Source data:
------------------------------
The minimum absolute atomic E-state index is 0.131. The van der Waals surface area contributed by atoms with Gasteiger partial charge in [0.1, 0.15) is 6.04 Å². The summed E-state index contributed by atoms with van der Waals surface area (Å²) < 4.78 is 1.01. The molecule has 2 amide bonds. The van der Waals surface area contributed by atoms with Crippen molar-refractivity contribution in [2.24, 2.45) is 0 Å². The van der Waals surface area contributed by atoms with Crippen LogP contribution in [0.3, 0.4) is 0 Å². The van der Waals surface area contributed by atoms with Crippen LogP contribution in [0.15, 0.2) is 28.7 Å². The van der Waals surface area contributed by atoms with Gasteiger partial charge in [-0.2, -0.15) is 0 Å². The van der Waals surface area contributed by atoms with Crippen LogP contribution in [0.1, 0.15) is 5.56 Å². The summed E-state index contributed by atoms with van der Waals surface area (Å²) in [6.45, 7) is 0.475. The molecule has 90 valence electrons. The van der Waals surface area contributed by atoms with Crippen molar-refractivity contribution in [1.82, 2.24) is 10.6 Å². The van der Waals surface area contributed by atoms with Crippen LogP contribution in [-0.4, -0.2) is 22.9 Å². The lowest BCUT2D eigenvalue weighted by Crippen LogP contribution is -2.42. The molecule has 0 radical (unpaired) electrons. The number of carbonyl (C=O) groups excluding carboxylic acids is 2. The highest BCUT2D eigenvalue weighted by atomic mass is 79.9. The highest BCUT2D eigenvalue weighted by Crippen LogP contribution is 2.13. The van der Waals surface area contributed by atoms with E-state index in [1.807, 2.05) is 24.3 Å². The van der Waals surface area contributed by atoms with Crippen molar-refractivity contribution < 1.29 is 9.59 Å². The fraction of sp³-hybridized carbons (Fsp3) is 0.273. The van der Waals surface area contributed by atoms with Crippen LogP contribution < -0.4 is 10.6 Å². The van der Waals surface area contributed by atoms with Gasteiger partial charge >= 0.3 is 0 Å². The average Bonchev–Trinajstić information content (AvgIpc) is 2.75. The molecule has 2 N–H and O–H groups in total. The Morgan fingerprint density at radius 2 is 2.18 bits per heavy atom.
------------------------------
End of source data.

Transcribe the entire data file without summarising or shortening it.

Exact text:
The minimum absolute atomic E-state index is 0.131. The van der Waals surface area contributed by atoms with Gasteiger partial charge in [0.1, 0.15) is 6.04 Å². The summed E-state index contributed by atoms with van der Waals surface area (Å²) < 4.78 is 1.01. The molecule has 2 amide bonds. The van der Waals surface area contributed by atoms with Crippen molar-refractivity contribution in [2.24, 2.45) is 0 Å². The van der Waals surface area contributed by atoms with Crippen LogP contribution in [0.3, 0.4) is 0 Å². The van der Waals surface area contributed by atoms with Crippen LogP contribution in [0.15, 0.2) is 28.7 Å². The van der Waals surface area contributed by atoms with Gasteiger partial charge in [-0.2, -0.15) is 0 Å². The van der Waals surface area contributed by atoms with Crippen LogP contribution in [0.1, 0.15) is 5.56 Å². The summed E-state index contributed by atoms with van der Waals surface area (Å²) in [6.45, 7) is 0.475. The molecule has 90 valence electrons. The van der Waals surface area contributed by atoms with Crippen molar-refractivity contribution in [1.82, 2.24) is 10.6 Å². The van der Waals surface area contributed by atoms with Crippen LogP contribution in [-0.4, -0.2) is 22.9 Å². The lowest BCUT2D eigenvalue weighted by Crippen LogP contribution is -2.42. The molecule has 0 radical (unpaired) electrons. The number of carbonyl (C=O) groups excluding carboxylic acids is 2. The highest BCUT2D eigenvalue weighted by atomic mass is 79.9. The highest BCUT2D eigenvalue weighted by Crippen LogP contribution is 2.13. The van der Waals surface area contributed by atoms with E-state index in [1.807, 2.05) is 24.3 Å². The van der Waals surface area contributed by atoms with Crippen molar-refractivity contribution < 1.29 is 9.59 Å². The fraction of sp³-hybridized carbons (Fsp3) is 0.273. The van der Waals surface area contributed by atoms with Crippen LogP contribution < -0.4 is 10.6 Å². The van der Waals surface area contributed by atoms with Gasteiger partial charge >= 0.3 is 0 Å². The average Bonchev–Trinajstić information content (AvgIpc) is 2.75. The molecule has 2 N–H and O–H groups in total. The Morgan fingerprint density at radius 2 is 2.18 bits per heavy atom.